The initiative, specifically to help monitor any suspect betting or match-fixing concerns, was just one of many topics outlined at the FAI’s first Player Guidelines seminar, in conjunction with the Professional Footballers’ Association of Ireland and Irish Sports Council, held at Lansdowne Road on Wednesday night.
The seminar advises players on many key aspects of the game — highlighted in an accompanying booklet — including general player discipline, anti-doping, player welfare, discrimination and social media use.
But the ever-increasing threat from match fixing and the influence of organised crime in it, is something the FAI and PFAI are especially keen to make players conscious of.
Players are encouraged to report any suspicions they may have on potential match-fixing or betting on games to the confidential match integrity phone line which goes live from 1pm today. Players can also contact the FAI on the issue by email.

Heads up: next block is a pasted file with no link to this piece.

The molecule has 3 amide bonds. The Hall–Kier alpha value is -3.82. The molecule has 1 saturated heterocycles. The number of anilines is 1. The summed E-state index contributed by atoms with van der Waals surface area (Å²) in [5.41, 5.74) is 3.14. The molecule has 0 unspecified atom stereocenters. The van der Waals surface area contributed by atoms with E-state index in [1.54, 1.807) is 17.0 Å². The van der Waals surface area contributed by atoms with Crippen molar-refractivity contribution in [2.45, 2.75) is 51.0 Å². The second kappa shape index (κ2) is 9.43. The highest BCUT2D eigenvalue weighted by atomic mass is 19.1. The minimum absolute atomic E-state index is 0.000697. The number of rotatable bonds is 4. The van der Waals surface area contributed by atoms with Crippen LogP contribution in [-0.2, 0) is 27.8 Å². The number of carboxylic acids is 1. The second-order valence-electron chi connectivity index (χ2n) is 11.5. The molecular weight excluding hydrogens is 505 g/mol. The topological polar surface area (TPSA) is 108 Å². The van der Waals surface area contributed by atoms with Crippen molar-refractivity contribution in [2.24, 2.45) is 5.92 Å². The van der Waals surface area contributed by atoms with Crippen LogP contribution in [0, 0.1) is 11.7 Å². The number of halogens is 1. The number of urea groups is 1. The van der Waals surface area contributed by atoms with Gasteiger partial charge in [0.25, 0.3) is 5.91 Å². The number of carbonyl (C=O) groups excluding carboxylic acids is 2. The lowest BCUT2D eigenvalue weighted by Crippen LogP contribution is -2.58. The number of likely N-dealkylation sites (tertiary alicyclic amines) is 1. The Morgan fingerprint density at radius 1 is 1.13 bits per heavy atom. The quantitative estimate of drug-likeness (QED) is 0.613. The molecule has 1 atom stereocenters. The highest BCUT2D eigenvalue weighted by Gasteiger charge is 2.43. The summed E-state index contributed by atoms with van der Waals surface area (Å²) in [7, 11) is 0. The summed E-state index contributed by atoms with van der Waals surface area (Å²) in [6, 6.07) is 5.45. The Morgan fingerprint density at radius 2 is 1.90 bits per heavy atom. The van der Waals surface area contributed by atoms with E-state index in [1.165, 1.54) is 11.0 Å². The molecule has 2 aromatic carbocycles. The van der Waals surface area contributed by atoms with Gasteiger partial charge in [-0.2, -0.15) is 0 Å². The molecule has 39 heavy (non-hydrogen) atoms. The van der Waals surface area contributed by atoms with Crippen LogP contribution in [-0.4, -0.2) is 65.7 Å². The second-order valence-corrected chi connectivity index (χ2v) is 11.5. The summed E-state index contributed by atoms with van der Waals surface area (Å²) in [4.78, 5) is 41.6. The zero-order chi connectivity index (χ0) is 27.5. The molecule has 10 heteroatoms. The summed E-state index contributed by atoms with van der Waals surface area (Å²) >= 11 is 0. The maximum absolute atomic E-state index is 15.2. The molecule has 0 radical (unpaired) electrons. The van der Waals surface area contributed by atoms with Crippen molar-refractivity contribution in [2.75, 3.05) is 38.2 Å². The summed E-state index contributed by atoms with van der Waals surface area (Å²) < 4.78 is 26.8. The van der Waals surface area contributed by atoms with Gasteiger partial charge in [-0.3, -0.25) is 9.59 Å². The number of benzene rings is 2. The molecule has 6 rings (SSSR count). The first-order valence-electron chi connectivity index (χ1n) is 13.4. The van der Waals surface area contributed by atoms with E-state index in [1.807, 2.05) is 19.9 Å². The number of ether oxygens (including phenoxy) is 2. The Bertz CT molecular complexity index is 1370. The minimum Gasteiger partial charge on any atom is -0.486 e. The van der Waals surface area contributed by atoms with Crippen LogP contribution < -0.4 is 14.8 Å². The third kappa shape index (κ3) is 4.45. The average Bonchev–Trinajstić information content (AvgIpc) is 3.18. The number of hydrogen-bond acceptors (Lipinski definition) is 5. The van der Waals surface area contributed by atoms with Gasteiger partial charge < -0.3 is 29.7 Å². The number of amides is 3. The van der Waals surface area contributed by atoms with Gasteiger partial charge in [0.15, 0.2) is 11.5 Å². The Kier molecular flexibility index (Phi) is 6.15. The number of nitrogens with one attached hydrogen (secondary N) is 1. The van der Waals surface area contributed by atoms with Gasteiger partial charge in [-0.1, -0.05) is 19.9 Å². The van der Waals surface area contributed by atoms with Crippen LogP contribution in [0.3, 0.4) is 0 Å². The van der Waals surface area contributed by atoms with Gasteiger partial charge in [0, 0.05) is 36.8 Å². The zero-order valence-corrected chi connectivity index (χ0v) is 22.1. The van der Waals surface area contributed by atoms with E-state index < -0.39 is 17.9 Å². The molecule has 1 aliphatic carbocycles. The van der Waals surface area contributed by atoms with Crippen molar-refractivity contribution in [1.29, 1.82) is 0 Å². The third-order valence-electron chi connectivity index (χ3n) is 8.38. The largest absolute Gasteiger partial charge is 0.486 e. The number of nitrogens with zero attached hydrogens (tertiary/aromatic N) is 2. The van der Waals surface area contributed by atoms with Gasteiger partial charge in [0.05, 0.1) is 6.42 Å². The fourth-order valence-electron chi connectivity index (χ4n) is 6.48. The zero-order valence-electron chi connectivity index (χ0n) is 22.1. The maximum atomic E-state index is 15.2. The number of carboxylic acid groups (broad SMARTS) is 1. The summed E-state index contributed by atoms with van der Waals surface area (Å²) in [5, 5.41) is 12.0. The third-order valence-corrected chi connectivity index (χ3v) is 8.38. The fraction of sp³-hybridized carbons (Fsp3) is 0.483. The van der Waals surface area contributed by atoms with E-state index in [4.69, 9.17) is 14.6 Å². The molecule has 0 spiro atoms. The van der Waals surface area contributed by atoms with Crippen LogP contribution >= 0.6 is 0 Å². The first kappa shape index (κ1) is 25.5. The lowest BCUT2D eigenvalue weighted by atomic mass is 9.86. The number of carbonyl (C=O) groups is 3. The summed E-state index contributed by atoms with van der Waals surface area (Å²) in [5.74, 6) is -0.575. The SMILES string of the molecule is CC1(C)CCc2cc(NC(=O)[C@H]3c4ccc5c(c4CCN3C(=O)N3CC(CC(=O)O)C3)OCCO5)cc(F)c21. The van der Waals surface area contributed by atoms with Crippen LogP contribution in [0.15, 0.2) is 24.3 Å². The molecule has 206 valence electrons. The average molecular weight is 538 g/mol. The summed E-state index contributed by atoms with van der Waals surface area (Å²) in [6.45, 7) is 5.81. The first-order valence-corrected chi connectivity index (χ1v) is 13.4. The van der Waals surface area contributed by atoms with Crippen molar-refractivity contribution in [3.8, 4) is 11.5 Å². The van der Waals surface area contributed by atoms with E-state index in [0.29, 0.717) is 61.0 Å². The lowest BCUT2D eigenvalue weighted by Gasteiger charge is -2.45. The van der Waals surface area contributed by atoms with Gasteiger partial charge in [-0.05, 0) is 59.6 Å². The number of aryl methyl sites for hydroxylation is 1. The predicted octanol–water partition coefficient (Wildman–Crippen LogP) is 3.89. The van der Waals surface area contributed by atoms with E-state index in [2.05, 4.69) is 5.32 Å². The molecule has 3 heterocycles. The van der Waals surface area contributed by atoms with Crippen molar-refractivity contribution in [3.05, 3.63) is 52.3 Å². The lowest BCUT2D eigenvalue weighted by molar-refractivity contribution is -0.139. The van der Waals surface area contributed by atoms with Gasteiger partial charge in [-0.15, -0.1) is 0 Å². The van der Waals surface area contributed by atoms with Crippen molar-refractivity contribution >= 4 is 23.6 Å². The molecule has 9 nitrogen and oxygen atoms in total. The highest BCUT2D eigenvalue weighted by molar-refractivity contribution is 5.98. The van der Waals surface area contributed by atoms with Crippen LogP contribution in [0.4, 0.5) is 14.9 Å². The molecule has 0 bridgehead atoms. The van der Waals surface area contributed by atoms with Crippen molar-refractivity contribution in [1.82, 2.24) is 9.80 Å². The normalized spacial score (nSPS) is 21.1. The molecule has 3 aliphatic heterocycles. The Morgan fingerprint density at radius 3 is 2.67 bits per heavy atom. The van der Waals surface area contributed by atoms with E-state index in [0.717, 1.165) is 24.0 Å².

Last June, a tip-off from a team-mate led to Longford Town midfielder Colm James being banned from the game for 18 months after being found guilty on six counts of breaching the FAI’s rules on match integrity.
“From listening to Platini, Blatter, even our own CEO, it’s something we need to be very vigilant of,” said FAI Competitions Director, Fran Gavin.
“Particularly when you look at our own league — a summer league. There is not a lot of football on elsewhere in the world at that time, and betting is a billion dollar industry worldwide and they need an outlet.
“Our league is live on TV as well so we need to make sure we have everything in place to try and deal with this. We’re not naive enough to say nobody is going to try this. Our job is to go through the education process and let players know that if this does happen, that they are aware of the consequences.
“We will go after people. If we discover the information is correct, we will take action.”
Prior to the James case, PFAI general secretary Stephen McGuinness believed attempts at match fixing couldn’t happen here. Now he knows otherwise.
“I was wrong,” he said. “As much as I’d tell you I think the league is clean, you can’t say that 100%. You’d like to be confident we have a league with players who understand the integrity of the game and are professional footballers because that’s what they want to be. I would like to think the league is clean, but we’ve got to stay vigilant. And we’ve got to keep the players educated.”